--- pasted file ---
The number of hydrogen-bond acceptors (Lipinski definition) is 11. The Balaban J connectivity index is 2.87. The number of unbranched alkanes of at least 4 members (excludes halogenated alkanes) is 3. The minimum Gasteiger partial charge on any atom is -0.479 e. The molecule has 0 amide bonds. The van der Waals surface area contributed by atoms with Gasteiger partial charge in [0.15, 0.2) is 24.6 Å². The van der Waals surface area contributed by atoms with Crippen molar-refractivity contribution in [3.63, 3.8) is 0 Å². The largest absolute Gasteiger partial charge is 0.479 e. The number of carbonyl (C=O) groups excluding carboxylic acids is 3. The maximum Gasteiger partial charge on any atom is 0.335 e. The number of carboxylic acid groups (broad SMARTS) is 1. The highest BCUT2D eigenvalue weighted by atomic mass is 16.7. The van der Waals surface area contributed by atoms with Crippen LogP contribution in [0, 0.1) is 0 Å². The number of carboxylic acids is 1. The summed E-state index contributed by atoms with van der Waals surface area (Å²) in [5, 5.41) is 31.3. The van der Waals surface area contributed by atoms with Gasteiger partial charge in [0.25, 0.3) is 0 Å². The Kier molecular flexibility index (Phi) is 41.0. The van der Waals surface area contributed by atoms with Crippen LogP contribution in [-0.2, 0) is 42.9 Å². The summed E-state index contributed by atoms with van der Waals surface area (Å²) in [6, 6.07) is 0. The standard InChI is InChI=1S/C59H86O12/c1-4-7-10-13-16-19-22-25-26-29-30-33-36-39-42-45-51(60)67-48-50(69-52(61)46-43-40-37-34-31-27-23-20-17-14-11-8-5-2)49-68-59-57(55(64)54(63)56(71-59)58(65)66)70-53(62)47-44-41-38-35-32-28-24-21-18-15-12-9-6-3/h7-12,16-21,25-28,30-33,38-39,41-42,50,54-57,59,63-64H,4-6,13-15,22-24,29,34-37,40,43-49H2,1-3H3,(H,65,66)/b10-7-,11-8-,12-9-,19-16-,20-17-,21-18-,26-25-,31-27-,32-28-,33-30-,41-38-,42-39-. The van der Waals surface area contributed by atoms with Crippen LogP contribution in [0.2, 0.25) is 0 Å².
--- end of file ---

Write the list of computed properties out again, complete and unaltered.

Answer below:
The number of hydrogen-bond acceptors (Lipinski definition) is 11. The Balaban J connectivity index is 2.87. The number of unbranched alkanes of at least 4 members (excludes halogenated alkanes) is 3. The minimum Gasteiger partial charge on any atom is -0.479 e. The molecule has 0 amide bonds. The van der Waals surface area contributed by atoms with Gasteiger partial charge in [0.15, 0.2) is 24.6 Å². The van der Waals surface area contributed by atoms with Crippen molar-refractivity contribution in [3.63, 3.8) is 0 Å². The largest absolute Gasteiger partial charge is 0.479 e. The number of carbonyl (C=O) groups excluding carboxylic acids is 3. The maximum Gasteiger partial charge on any atom is 0.335 e. The number of carboxylic acid groups (broad SMARTS) is 1. The highest BCUT2D eigenvalue weighted by atomic mass is 16.7. The van der Waals surface area contributed by atoms with Crippen LogP contribution in [0, 0.1) is 0 Å². The number of carboxylic acids is 1. The summed E-state index contributed by atoms with van der Waals surface area (Å²) in [5, 5.41) is 31.3. The van der Waals surface area contributed by atoms with Gasteiger partial charge in [0.25, 0.3) is 0 Å². The Kier molecular flexibility index (Phi) is 41.0. The van der Waals surface area contributed by atoms with Crippen LogP contribution in [-0.2, 0) is 42.9 Å². The summed E-state index contributed by atoms with van der Waals surface area (Å²) in [6, 6.07) is 0. The standard InChI is InChI=1S/C59H86O12/c1-4-7-10-13-16-19-22-25-26-29-30-33-36-39-42-45-51(60)67-48-50(69-52(61)46-43-40-37-34-31-27-23-20-17-14-11-8-5-2)49-68-59-57(55(64)54(63)56(71-59)58(65)66)70-53(62)47-44-41-38-35-32-28-24-21-18-15-12-9-6-3/h7-12,16-21,25-28,30-33,38-39,41-42,50,54-57,59,63-64H,4-6,13-15,22-24,29,34-37,40,43-49H2,1-3H3,(H,65,66)/b10-7-,11-8-,12-9-,19-16-,20-17-,21-18-,26-25-,31-27-,32-28-,33-30-,41-38-,42-39-. The van der Waals surface area contributed by atoms with Crippen LogP contribution in [0.2, 0.25) is 0 Å².